'The most promising legislation': Gun control activists respond to Canadian government bill to limit handguns

·4 min read

Prime Minister Justin Trudeau's Liberal government tabled a bill Monday that would put a national freeze on buying, selling and transferring handguns.

"One Canadian killed by gun violence is one too many," a statement from Trudeau reads. "I’ve seen all too well the tragic cost that gun violence has in our communities across the country."

"Today, we’re proposing some of the strongest measures in Canadian history to keep guns out of our communities and build a safer future for everyone."

Public Safety Minister Marco Mendicino presented the Bill C-21 in the House of Commons, which would also take away a firearms licence for anyone involved in acts of domestic violence or harassment, and would increase criminal penalties for gun smuggling and trafficking.

Additionally, the federal government wants to create a "red flag" law to allow courts to require anyone considered a danger to themselves or others to surrender their firearms to law enforcement, in an effort to address intimate partner violence, gender-based violence and self-harm incidents involving firearms.

"We made a commitment to Canadians to tackle gun violence," a statement from Mendicino reads.

"The legislation we introduced today is part of our comprehensive strategy to promote safe and responsible gun laws, invest in law enforcement to stop organized crime and illegal gun smuggling at the border, and to invest in communities to address root causes and prevent gun crime from occurring in the first place. This legislation will help to reduce gun violence and keep Canadians safe."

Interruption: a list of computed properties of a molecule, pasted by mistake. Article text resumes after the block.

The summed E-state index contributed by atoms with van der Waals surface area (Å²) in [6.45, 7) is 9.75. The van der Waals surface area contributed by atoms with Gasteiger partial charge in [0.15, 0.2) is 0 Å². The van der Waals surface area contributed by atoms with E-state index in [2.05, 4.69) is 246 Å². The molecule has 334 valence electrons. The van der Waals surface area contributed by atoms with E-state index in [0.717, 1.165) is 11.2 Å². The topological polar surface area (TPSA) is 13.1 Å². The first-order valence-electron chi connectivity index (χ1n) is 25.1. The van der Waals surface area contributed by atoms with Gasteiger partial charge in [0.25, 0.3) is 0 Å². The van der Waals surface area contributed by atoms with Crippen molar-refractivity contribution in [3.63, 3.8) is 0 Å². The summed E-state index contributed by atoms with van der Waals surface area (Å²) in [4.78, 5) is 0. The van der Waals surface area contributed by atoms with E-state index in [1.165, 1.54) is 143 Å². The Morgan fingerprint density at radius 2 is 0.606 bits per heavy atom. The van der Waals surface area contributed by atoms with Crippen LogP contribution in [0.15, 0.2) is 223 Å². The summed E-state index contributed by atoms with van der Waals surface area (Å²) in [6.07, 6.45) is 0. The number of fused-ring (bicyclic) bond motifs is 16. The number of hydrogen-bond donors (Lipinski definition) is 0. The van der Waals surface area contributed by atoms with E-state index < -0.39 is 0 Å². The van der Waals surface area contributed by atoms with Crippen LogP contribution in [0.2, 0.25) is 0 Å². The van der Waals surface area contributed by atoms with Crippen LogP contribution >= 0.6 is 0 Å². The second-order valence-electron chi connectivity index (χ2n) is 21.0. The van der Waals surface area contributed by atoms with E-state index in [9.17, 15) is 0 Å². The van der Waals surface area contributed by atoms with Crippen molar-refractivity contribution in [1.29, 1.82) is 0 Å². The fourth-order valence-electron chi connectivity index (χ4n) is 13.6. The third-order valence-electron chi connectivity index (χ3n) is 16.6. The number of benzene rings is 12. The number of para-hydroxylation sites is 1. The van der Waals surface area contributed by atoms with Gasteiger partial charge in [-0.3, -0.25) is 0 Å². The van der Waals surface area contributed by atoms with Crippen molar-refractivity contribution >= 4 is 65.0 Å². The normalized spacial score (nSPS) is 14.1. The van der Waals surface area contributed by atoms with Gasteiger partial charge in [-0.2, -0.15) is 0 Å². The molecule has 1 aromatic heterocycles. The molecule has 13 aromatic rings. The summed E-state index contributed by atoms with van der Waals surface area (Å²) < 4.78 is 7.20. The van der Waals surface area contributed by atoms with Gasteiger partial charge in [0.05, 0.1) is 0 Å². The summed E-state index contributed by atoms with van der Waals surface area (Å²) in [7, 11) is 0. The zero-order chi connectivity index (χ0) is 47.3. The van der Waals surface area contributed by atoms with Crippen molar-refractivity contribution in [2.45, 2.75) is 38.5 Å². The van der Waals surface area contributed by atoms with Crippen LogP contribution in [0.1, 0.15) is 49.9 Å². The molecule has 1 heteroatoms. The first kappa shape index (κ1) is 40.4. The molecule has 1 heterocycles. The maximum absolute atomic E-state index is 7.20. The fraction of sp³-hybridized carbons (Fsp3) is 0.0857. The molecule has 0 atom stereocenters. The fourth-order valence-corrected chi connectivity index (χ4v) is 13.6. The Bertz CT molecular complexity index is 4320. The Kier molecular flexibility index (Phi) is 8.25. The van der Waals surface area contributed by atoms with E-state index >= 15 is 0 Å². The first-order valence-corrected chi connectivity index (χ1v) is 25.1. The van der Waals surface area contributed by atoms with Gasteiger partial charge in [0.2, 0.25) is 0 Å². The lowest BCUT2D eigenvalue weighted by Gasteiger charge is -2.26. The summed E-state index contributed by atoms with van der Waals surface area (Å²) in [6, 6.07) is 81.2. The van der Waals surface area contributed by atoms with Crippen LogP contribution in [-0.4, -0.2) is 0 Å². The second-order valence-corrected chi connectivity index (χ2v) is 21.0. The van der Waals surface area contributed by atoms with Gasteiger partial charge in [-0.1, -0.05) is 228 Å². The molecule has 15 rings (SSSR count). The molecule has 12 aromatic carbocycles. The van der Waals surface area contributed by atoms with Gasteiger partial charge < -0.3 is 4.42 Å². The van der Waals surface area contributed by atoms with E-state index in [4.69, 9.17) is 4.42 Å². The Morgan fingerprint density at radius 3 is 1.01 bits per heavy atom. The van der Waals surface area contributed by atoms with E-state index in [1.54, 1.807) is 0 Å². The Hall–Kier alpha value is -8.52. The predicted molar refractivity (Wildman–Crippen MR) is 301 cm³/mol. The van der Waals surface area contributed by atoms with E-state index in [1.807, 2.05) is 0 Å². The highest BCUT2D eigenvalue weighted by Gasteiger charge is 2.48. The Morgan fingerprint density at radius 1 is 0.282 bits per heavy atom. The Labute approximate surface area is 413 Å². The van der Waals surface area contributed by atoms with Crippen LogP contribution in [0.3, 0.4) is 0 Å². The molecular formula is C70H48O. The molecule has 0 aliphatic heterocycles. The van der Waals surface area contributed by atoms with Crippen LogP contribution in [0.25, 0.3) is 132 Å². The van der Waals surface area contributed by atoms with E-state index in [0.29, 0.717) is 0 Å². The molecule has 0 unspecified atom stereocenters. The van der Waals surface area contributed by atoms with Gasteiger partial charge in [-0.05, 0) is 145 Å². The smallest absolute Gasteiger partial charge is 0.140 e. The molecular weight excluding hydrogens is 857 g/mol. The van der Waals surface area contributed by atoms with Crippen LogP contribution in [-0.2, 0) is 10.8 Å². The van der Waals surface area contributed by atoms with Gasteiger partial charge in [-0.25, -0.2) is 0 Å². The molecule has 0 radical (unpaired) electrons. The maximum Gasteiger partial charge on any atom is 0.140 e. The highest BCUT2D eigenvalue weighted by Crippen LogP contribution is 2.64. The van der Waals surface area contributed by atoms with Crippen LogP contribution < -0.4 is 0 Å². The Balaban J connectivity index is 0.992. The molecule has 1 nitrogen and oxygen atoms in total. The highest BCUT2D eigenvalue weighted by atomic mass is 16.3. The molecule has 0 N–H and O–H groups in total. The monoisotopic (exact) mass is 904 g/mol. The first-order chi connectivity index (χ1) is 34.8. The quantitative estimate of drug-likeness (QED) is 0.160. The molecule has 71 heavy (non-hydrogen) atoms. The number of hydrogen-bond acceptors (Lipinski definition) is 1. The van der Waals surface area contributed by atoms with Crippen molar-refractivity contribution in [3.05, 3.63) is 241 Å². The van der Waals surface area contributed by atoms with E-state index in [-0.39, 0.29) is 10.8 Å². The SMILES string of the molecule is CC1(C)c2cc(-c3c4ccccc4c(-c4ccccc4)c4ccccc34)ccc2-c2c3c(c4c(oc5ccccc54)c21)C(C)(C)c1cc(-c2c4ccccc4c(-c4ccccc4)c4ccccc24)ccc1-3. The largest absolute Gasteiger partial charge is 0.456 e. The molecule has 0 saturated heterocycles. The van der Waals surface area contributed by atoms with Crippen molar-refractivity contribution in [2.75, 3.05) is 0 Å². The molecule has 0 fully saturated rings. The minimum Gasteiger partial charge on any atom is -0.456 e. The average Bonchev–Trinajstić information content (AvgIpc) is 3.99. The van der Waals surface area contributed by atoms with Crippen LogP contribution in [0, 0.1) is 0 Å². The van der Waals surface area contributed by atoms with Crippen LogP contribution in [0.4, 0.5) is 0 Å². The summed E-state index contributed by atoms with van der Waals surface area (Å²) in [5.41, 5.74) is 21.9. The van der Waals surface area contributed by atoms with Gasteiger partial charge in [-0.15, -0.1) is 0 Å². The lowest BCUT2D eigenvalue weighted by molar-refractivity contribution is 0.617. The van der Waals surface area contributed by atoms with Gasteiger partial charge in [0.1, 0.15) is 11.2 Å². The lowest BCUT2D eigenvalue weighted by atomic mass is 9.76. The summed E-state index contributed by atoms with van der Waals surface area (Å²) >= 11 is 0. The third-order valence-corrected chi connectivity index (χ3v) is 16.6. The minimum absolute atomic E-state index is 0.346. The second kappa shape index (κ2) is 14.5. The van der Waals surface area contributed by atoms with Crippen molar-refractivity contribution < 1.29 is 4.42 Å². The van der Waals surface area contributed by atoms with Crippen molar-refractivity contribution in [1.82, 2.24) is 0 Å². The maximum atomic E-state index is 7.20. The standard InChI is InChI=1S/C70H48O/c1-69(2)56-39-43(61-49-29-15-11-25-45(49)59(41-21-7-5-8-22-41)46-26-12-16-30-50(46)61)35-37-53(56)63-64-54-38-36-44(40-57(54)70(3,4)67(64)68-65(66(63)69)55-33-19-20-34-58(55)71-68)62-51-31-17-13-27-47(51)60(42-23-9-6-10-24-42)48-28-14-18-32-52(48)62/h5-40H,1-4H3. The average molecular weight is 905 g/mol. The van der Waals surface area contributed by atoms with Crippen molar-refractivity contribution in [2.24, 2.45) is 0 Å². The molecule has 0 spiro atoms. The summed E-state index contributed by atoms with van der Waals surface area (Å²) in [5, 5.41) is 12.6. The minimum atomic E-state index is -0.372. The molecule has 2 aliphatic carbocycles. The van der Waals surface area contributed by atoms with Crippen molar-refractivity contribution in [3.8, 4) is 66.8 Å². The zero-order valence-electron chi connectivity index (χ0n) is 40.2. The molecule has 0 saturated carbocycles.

The activist group PolySeSouvient/PolyRemembers, made up of families and friends of victims shootings at Polytechnique, Dawson and the Quebec Mosque, reacted to the measures presented in Bill C-21 on Monday.

"This bill is the most promising legislation since the long gun registry was abolished in 2012," Nathalie Provost, Polytechnique graduate and survivor said in a statement. "And given the strength of the measures that have just been proposed, we remain optimistic."

"While a complete and lasting ban on assault weapons is not part of the bill, the Minister of Public Safety has committed to amending it so that the final version includes such a ban. Indeed, the national ban on handguns and the strong criteria surrounding firearm licences show us that the government has listened to victims, advocates and experts, even though this entailed reversing previously held government positions - to their credit."

"The Mosque community is extremely happy and grateful for having had the opportunity to witness the tabling of this bill," another statement, from Boufeldja Benabdallah, co-founder and spokesperson for the Quebec Mosque said.

"For five long years we have been advocating for a ban on handguns, as the this is the weapon that allowed one hateful young man to kills six of our brothers, severely wound five other and traumatize dozens of witnesses including children, all in less than two minutes. Minister Mendicino has delivered what Canadians want: a ban on new handguns and a phase out of existing ones."

Conservative public safety critic, Raquel Dancho, took to Twitter following the announcement, indicating that the legislation will not keep Canadians safe.

"Today’s announcement fails to focus on the root cause of gun violence in our cities: illegal guns smuggled into Canada by criminal gangs," Dancho wrote. "The [prime minister] has had 7 years to fix this serious issue yet he continues to chase headlines and bury his head in the sand."

"CPC focuses on less guns for criminals, whereas Liberals focus on less guns for law-abiding citizens, and softer, weaker sentencing for dangerous criminals with guns. It’s as simple as that."

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